Let’s Talk Campaign


Unplanned pregnancies can have an adverse affect on all women, their families and communities.
In 2013 alone, over 73 727 women under 18 years of age fell pregnant, of all pregnancies 1,249 women died during pregnancy and childbirth, and 16,096 children under 1 year died. Many of these deaths could be avoided if pregnancies are betterplanned and managed.

A clear understanding of family planning and the available contraception methods, as well as how women can better take care of their and their babies health during and after pregnancy,can have a positive impact on the lives of all South Africans.

Lack of information on family planning and contraception options is one of the biggest barriers our country faces in supporting our women and girls. To ensure that information is freely available it is critical that we learn to talk openly about it with our children, friends and neighbours.

“Let’s talk”aims to:

De-stigmatise talking about sex, family planning and sexually transmitted infections
Encourage youth, adolescents and adults to talk openly about these topics
Dispel many of the myths surrounding the use of contraception, such as the idea that it makes you fat

Increasing knowledge about family planning and available contraception options
Increasing the number of sexually active women between the ages of 15-49 who are making use of contraception and planning their pregnancies
Reducing the number of unplanned pregnancies, unnecessary deaths due to unplanned pregnancies, as well as the social and financial burden on individuals, families and the community.

So, what do we need to talk about?
(Issues discussed should be determined by the age and needs of the target audience)

Reproductive health, contraception and sexually transmitted infections (STI)

Delaying sexual debut and abstinence
Promoting access to a full range of contraception services, including emergency contraception and Post Exposure Prophylaxis
Promoting dual protection (using a condom and any other contraceptive)
Encouraging people to know their HIV status
Promote information sharing on hygiene and menstruation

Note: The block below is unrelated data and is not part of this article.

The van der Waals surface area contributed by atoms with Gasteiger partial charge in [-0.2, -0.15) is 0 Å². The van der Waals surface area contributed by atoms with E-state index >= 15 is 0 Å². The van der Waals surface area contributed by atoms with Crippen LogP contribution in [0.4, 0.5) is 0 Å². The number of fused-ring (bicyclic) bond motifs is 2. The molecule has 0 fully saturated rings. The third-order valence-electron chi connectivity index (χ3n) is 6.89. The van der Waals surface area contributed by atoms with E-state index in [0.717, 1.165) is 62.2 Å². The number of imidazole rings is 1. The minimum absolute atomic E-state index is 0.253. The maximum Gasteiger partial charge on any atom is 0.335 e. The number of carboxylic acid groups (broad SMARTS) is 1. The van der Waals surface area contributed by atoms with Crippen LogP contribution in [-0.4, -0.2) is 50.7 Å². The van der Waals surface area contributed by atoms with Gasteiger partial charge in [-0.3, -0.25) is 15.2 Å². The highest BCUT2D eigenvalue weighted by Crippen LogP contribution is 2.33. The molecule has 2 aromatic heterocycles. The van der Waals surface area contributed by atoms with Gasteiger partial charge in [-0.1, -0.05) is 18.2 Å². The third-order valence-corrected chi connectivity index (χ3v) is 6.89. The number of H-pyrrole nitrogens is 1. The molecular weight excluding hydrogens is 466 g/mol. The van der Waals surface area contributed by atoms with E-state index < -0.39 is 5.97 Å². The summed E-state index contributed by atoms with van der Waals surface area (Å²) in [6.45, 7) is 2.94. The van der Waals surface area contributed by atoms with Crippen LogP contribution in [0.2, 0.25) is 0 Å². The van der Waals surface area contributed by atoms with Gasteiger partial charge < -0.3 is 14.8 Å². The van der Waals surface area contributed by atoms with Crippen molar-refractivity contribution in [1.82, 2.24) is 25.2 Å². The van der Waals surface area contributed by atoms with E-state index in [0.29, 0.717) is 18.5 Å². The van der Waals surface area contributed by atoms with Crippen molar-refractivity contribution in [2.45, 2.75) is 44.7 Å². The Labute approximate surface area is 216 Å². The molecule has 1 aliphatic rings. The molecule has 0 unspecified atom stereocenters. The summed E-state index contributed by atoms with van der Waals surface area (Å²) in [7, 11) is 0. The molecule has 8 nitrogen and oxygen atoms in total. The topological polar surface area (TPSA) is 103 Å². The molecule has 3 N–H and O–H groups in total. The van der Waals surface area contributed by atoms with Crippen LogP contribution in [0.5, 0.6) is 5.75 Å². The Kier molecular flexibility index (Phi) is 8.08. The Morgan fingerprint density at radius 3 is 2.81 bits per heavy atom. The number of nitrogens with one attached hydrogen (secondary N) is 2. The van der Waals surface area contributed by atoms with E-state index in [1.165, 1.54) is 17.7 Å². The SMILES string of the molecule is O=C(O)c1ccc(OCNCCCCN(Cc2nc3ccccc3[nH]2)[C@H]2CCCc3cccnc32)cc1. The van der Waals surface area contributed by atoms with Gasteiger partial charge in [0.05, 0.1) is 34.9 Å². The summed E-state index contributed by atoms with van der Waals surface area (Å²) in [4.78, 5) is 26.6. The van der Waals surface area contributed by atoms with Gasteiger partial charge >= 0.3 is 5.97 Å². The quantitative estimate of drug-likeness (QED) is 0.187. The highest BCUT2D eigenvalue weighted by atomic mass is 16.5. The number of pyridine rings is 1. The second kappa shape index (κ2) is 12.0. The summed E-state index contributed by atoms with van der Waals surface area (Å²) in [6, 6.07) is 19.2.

Encourage Medical Male Circumcision (MMC)
Access to information on choice and safe termination of pregnancy options
Planning and spacing of pregnancy

Social influences and consequences

Long-term consequences of early pregnancy
Open and honest communication about sex and the importance of care giver-child dialogue
Resisting negative peer pressure
Encouraging children to stay in school and complete their education
Focusing on the socio-economic factors leading to vulnerability
Raising awareness and perceptions of Risk
Promoting rights and responsibilities on sexuality
Men as partners – promoting shared responsibility in the prevention of unplanned pregnancies, the planning for healthy pregnancies, HIV and STI prevention
Raising awareness and demand for support networks for families, care givers and community members

Lets talk CD(1)How to use this CD and music video

Radio stations and broadcasters should play the song as often as possible.
“Let’s Talk” can be used as a platform to raise awareness around contraception and family planning.
“Let’s Talk” is a perfect theme for radio debate. Invite listeners to share their experiences, challenges and successes.
Print and other media, can use “Let’s Talk” as a platform for interesting investigative journalism - for example, what are the cultural influences influencing the use of contraception.

The "Let's Talk" song and music video were performed by Ms Yvonne Chaka Chaka and DJ Reason in support of the National Department of Health (NDoH) National Family Planning Campaign.

The development of the “Let’s Talk” song and the music video was supported by the Reducing Maternal and Child Mortality through Strengthening Primary Health Care in South Africa (RMCH) Programme. RMCH is committed to helping reduce the high number of avoidable maternal and child deaths in the country by working in partnership with the NDoH to strengthen the primary health care system.

The RMCH programme is implemented by the GRM Futures Group partnership (together with Health Systems Trust, Save the Children South Africa and Social Development Direct), with funding from the UK Government.

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